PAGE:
Young cinematographers, artists find real work

Khushi Kadakia

High school is a time for students to explore their passions, but as the young photographers and cinematographers of CHS hone their artistic skills, their age presents numerous challenges.

Junior Ally Weitzman of Marlboro enjoys creating movies, but believes her age makes it more difficult for her to find actors.

“When I need to get actors sometimes it’s harder, because I’m a high school student. It sounds like it’s just for a school project when we’re really trying to be professional,” Weitzman said.

To combat this, Weitzman maintains a professional tone when discussing her film work.

“When I talk to adults about my film work, I show them what I’ve done, and I talk about how I planned and go over the details to show them that it wasn’t just a silly thing I shot on my phone last minute,” Weitzman said.

Film festivals are a popular and useful way for cinematographers to display their work. Weitzman, however, finds that it is difficult to get her work out to the world, because many film festivals require a fee to enter, limiting the amount of festivals she can submit her movies to.

“If you get in [to film festivals], it’s really fun and cool since you can be appreciated not just across New Jersey but across the country. The con is just that some cost money to submit to them, so if you don’t get in, it’s kind of a waste of money,” Weitzman said.

Senior Carly Drabeck of Oceanport has filmed PSAs for small companies for free in order to showcase her work.

“It’s good experience and looks good on resumes… The cons are just that it takes up a lot of your time and there’s really no monetary benefit,” Drabeck said.

While students run the risk of being scammed on a job, Drabeck finds that students can avoid this through experience.

“Before I take a job, I weed out who’s a scam and who’s not. Salowe’s told me, which people come to you and how they approach you, you can tell if they’re a scam or if they’re not,” Drabeck said.

Because of these restrictions, young photographers and cinematographers are utilizing social media as a medium for showcasing their work. Weitzman is planning on creating a Vimeo account. As a video sharing website, Vimeo allows filmmakers to upload their short films to the website for other people to watch.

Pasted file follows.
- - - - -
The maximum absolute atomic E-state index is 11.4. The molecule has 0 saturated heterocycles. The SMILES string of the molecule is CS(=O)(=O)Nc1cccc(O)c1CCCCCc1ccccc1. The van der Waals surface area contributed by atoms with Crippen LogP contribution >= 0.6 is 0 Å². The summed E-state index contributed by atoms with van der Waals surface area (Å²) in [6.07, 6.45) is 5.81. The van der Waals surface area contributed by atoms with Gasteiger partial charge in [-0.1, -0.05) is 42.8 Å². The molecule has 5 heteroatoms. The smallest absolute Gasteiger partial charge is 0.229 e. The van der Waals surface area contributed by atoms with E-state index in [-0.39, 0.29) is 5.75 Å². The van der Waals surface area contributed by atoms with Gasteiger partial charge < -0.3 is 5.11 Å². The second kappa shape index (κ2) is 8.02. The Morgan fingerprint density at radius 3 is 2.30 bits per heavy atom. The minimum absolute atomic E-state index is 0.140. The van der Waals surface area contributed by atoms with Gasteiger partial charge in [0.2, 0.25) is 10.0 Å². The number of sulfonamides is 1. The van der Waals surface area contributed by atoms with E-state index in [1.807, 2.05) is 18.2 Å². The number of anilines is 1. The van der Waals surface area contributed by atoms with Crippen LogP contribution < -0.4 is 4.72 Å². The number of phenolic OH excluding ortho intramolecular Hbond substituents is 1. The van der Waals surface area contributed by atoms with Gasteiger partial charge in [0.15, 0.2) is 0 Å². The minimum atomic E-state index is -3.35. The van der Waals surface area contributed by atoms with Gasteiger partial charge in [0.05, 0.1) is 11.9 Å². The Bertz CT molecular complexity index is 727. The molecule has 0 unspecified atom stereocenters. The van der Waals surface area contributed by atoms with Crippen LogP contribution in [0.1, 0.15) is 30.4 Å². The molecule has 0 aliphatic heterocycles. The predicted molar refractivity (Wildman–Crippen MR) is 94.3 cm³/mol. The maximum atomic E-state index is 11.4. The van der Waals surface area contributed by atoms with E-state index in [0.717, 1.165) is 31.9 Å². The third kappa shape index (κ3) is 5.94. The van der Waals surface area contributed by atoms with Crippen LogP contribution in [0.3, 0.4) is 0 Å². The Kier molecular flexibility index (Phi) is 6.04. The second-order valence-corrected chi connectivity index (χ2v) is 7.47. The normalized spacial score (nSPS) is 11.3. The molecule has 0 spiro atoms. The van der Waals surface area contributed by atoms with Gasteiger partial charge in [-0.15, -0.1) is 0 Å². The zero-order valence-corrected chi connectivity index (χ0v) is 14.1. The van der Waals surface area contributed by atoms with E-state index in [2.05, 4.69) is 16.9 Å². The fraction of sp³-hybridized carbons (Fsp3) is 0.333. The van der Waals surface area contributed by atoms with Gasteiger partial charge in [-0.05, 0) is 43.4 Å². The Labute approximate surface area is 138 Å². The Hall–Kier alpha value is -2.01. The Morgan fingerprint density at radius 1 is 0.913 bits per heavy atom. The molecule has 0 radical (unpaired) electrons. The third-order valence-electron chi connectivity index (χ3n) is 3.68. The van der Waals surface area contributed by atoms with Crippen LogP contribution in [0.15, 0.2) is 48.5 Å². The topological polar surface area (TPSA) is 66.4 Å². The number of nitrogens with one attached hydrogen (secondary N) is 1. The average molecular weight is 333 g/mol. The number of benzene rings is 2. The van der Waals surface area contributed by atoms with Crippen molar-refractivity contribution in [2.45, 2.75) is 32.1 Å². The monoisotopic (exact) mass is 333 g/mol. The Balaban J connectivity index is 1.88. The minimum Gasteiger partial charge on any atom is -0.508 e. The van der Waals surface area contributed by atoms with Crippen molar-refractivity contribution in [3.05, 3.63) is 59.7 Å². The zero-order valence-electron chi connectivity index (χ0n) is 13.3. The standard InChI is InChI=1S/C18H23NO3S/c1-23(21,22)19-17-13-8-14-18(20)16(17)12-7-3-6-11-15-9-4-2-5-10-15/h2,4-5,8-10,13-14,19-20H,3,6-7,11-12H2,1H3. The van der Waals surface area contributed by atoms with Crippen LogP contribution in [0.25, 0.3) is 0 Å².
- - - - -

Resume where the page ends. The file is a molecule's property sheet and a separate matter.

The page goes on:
“In the future, I will have my own Vimeo page. Actually, I will make one really soon,” Weitzman said.

Instagram, an app that allows users to share pictures and videos, is also used widely by young photographers and cinematographers, including junior Marissa Ho of Marlboro.

“Right now, I have a photography Instagram account @marissahophotography where I put all of my work from my journalistic photos from school or just artsy photos I take… one of the benefits is just getting your name out there and having people see your work,” Ho said.

While using Instagram can be beneficial for young photographers and cinematographers in sharing their work, Senior Grace Maloney of Middletown found that starting her page presented challenges.

“There are so many photographers on Instagram, it is kind of hard to stand out,” Maloney said.

Ho finds that using social media to showcase her work can be discouraging, as well.

“Some people critique your work and that sort of brings you down… When your photos don’t get as many likes or views as some other people… it doesn’t bring your confidence up,” Ho said.

Maloney finds that confidence is an issue young photographers and cinematographers struggle with, but believes that this should not intimidate young artists from practicing and gaining experience.

“I just feel less comfortable personally. That’s a struggle every artist has to get through at one point. I think there are definitely people out there who will look down on you for being younger… but the only way to gain experience is by doing and practicing, so you might as well keep going and be confident in yourself,” Maloney said.

Ho agrees that in the end, student photographers and cinematographers are not defined by their age but by their work.

“I’m sure people take work less seriously for anyone of younger age, but I think it really just depends on how good your work is and not how old you are,” Ho said.